Getting Your Teen’s Hormones Tested

  • American Congress of Obstetricians and Gynecologists (ACOG) says that you need to take your teens reports of unwanted hair and acne seriously as these conditions can be associated with medical problems and long term poor psychosocial problems.
  • The diagnosis of abnormal hormone levels can be made by speaking to your gynecologists or measurement of serum androgens.
  • It is not clear that polycystic ovary syndrome (PCOS) can be diagnosed in adolescent girls within 2 years of menarche; thus, this diagnosis can be given prematurely and needs on going evaluation.
  • Treatment of acne and the unwanted hair (hirsutism) is still important
  • Pelvic ultrasonography and blood hormone tests may be confusing in teens and not necessarily needed.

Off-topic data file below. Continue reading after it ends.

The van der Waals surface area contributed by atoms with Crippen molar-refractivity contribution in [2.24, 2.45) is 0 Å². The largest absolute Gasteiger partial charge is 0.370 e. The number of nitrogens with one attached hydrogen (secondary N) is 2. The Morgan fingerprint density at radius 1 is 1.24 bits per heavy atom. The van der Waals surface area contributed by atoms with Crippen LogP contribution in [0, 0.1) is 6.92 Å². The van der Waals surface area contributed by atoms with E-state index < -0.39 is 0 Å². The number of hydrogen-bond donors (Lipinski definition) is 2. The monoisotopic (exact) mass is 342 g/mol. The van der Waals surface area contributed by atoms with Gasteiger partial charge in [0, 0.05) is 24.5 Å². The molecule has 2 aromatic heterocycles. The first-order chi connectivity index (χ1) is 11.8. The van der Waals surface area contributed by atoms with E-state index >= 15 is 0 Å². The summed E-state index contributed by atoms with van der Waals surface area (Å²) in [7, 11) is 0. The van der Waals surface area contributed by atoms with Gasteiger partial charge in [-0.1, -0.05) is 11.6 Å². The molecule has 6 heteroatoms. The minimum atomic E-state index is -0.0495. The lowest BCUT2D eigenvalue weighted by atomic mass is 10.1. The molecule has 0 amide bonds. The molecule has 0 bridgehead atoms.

• The finding of polycystic ovarian morphology on ultrasonography has a prevalence in adolescent girls of 30–40% and alone is not predictive of the presence or future development of PCOS.
  • The most important strategies for teens are lifestyle changes, physical hair removal, and androgen suppression or blockade with medication that slows or prevents new hair growth.
  • Hormonal therapy, including BCP, may take 6 months before benefits of treatment are seen. Because of this you should have your teen seen at regular intervals to make sure she is on the right therapy.

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Suzanne Trupin, MD, Board Certified Obstetrician and Gynecologist and owner of Women's Health Practice, Hada Cosmetic Medicine, and Hatha Yoga and Fitness

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